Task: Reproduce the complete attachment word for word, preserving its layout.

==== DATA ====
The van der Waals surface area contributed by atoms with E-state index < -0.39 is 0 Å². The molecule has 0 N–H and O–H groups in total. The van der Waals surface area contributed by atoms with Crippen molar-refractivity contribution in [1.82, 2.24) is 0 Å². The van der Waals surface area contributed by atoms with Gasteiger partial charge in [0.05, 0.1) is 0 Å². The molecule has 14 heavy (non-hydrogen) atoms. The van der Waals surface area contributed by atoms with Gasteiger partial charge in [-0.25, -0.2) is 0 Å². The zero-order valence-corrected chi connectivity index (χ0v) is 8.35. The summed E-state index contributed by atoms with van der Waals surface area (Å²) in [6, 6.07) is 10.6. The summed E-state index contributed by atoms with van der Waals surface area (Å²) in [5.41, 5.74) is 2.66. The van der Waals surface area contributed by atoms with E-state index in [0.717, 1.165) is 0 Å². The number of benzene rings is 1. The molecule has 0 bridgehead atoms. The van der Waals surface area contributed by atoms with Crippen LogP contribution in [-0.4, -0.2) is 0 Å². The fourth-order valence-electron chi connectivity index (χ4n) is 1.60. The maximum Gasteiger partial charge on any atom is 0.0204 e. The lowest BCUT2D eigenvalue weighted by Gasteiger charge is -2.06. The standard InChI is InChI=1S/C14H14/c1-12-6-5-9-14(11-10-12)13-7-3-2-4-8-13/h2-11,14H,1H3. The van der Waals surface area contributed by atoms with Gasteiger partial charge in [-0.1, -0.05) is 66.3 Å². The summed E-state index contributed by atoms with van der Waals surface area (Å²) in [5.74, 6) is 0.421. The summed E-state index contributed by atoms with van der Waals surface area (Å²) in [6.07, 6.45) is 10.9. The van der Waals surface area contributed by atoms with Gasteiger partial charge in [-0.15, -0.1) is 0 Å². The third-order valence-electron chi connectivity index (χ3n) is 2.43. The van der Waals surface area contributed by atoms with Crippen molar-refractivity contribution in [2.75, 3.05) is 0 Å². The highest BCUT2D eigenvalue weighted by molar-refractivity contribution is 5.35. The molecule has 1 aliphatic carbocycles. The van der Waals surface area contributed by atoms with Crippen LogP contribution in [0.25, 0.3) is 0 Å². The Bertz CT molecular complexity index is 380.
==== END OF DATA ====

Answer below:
The van der Waals surface area contributed by atoms with E-state index < -0.39 is 0 Å². The molecule has 0 N–H and O–H groups in total. The van der Waals surface area contributed by atoms with Crippen molar-refractivity contribution in [1.82, 2.24) is 0 Å². The van der Waals surface area contributed by atoms with Gasteiger partial charge in [0.05, 0.1) is 0 Å². The molecule has 14 heavy (non-hydrogen) atoms. The van der Waals surface area contributed by atoms with Gasteiger partial charge in [-0.25, -0.2) is 0 Å². The zero-order valence-corrected chi connectivity index (χ0v) is 8.35. The summed E-state index contributed by atoms with van der Waals surface area (Å²) in [6, 6.07) is 10.6. The summed E-state index contributed by atoms with van der Waals surface area (Å²) in [5.41, 5.74) is 2.66. The van der Waals surface area contributed by atoms with E-state index in [0.717, 1.165) is 0 Å². The number of benzene rings is 1. The molecule has 0 bridgehead atoms. The van der Waals surface area contributed by atoms with Crippen LogP contribution in [-0.4, -0.2) is 0 Å². The fourth-order valence-electron chi connectivity index (χ4n) is 1.60. The maximum Gasteiger partial charge on any atom is 0.0204 e. The lowest BCUT2D eigenvalue weighted by Gasteiger charge is -2.06. The standard InChI is InChI=1S/C14H14/c1-12-6-5-9-14(11-10-12)13-7-3-2-4-8-13/h2-11,14H,1H3. The van der Waals surface area contributed by atoms with Gasteiger partial charge in [-0.1, -0.05) is 66.3 Å². The summed E-state index contributed by atoms with van der Waals surface area (Å²) in [5.74, 6) is 0.421. The summed E-state index contributed by atoms with van der Waals surface area (Å²) in [6.07, 6.45) is 10.9. The van der Waals surface area contributed by atoms with Gasteiger partial charge in [-0.15, -0.1) is 0 Å². The third-order valence-electron chi connectivity index (χ3n) is 2.43. The van der Waals surface area contributed by atoms with Crippen molar-refractivity contribution in [2.75, 3.05) is 0 Å². The highest BCUT2D eigenvalue weighted by molar-refractivity contribution is 5.35. The molecule has 1 aliphatic carbocycles. The van der Waals surface area contributed by atoms with Crippen LogP contribution in [0.25, 0.3) is 0 Å². The Bertz CT molecular complexity index is 380.